Employee Free Choice Voucher Requirement Repealed

The employee free choice voucher provision that was part of last year’s healthcare reform law has now been officially repealed. This is another significant piece of the healthcare law that has been repealed and represents a major change in the employer provisions of the law.


The employee free choice voucher provision was scheduled to take effect in 2014. The provision would have required employers to offer employees, whose premium contributions for their coverage was between 8% and 9.8% of their household income, the option to cash out the value of their health subsidy (based on plans their employers contribute to the most and adjusted for age) and buy exchange coverage. Had the free choice provision taken effect, there would have been an increase in adverse selection against employer plans if younger, healthier employees left the plans. Employer costs would have risen since eligible employees who had previously declined employer coverage would have had the opportunity to elect vouchers.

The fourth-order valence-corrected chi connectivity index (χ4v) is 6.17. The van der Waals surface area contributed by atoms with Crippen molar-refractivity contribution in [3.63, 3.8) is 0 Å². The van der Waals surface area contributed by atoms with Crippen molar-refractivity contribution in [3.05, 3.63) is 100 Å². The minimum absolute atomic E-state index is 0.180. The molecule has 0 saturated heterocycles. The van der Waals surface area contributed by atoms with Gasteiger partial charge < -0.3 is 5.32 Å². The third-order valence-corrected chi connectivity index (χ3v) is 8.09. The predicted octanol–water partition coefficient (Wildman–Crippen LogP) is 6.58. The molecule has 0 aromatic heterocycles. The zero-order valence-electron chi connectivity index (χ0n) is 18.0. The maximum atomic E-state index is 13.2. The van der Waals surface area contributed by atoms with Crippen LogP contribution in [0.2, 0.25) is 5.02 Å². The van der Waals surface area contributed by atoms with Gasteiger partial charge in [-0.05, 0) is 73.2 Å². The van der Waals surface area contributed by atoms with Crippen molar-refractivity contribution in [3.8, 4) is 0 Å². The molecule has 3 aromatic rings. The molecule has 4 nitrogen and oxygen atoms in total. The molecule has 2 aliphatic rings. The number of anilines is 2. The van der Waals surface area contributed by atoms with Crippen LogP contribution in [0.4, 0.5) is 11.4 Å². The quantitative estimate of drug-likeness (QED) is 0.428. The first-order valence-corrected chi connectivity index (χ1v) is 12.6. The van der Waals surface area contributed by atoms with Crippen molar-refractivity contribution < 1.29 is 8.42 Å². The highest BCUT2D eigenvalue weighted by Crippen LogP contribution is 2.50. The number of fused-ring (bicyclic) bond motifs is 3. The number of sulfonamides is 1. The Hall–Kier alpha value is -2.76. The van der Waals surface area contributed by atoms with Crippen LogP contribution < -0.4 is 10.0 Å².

Employers are advised to continue to monitor health reform developments. Should you have questions about this or any aspect of federal health insurance reform, contact your Conner Strong account representative toll free at 1-877-861-3220. For a complete list of Legislative Updates issued by Conner Strong, visit our online Resource Center.


This Legislative Update is provided for general informational purposes only and is not intended to be legal advice. Readers are urged to contact an attorney for legal advice or assistance.

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